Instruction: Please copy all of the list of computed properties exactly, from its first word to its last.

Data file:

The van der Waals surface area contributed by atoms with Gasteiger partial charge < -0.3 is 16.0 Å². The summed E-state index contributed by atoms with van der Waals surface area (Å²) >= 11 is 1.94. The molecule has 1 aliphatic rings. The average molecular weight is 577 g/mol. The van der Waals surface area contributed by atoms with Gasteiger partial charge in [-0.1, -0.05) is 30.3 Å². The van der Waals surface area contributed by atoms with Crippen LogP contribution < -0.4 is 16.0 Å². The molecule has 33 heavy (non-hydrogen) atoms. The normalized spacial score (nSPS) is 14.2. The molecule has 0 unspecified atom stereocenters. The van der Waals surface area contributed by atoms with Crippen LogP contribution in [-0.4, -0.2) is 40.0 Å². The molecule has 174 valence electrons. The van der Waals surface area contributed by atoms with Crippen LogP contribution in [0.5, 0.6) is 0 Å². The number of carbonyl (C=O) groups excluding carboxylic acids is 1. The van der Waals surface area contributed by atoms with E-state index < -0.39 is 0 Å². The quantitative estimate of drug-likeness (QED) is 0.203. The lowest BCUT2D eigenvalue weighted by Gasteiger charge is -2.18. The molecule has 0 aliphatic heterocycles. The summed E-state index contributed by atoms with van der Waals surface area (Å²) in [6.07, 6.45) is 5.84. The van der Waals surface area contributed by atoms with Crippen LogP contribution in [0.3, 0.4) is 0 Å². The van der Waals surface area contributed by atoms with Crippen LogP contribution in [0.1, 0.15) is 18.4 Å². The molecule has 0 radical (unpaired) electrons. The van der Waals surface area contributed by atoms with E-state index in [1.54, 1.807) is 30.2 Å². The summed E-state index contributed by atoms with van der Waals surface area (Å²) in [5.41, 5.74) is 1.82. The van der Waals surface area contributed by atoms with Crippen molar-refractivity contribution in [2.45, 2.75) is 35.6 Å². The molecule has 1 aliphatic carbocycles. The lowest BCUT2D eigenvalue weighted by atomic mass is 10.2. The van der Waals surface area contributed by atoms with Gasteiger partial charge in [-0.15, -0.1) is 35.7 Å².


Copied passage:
The van der Waals surface area contributed by atoms with Gasteiger partial charge < -0.3 is 16.0 Å². The summed E-state index contributed by atoms with van der Waals surface area (Å²) >= 11 is 1.94. The molecule has 1 aliphatic rings. The average molecular weight is 577 g/mol. The van der Waals surface area contributed by atoms with Gasteiger partial charge in [-0.1, -0.05) is 30.3 Å². The van der Waals surface area contributed by atoms with Crippen LogP contribution < -0.4 is 16.0 Å². The molecule has 33 heavy (non-hydrogen) atoms. The normalized spacial score (nSPS) is 14.2. The molecule has 0 unspecified atom stereocenters. The van der Waals surface area contributed by atoms with Crippen LogP contribution in [-0.4, -0.2) is 40.0 Å². The molecule has 174 valence electrons. The van der Waals surface area contributed by atoms with Crippen LogP contribution in [0.5, 0.6) is 0 Å². The number of carbonyl (C=O) groups excluding carboxylic acids is 1. The van der Waals surface area contributed by atoms with E-state index < -0.39 is 0 Å². The quantitative estimate of drug-likeness (QED) is 0.203. The lowest BCUT2D eigenvalue weighted by Gasteiger charge is -2.18. The molecule has 0 aliphatic heterocycles. The summed E-state index contributed by atoms with van der Waals surface area (Å²) in [6.07, 6.45) is 5.84. The van der Waals surface area contributed by atoms with Crippen LogP contribution in [0.3, 0.4) is 0 Å². The van der Waals surface area contributed by atoms with Crippen LogP contribution in [0.1, 0.15) is 18.4 Å². The molecule has 0 radical (unpaired) electrons. The van der Waals surface area contributed by atoms with E-state index in [1.54, 1.807) is 30.2 Å². The summed E-state index contributed by atoms with van der Waals surface area (Å²) in [5.41, 5.74) is 1.82. The van der Waals surface area contributed by atoms with Crippen molar-refractivity contribution in [2.45, 2.75) is 35.6 Å². The molecule has 1 aliphatic carbocycles. The lowest BCUT2D eigenvalue weighted by atomic mass is 10.2. The van der Waals surface area contributed by atoms with Gasteiger partial charge in [-0.15, -0.1) is 35.7 Å².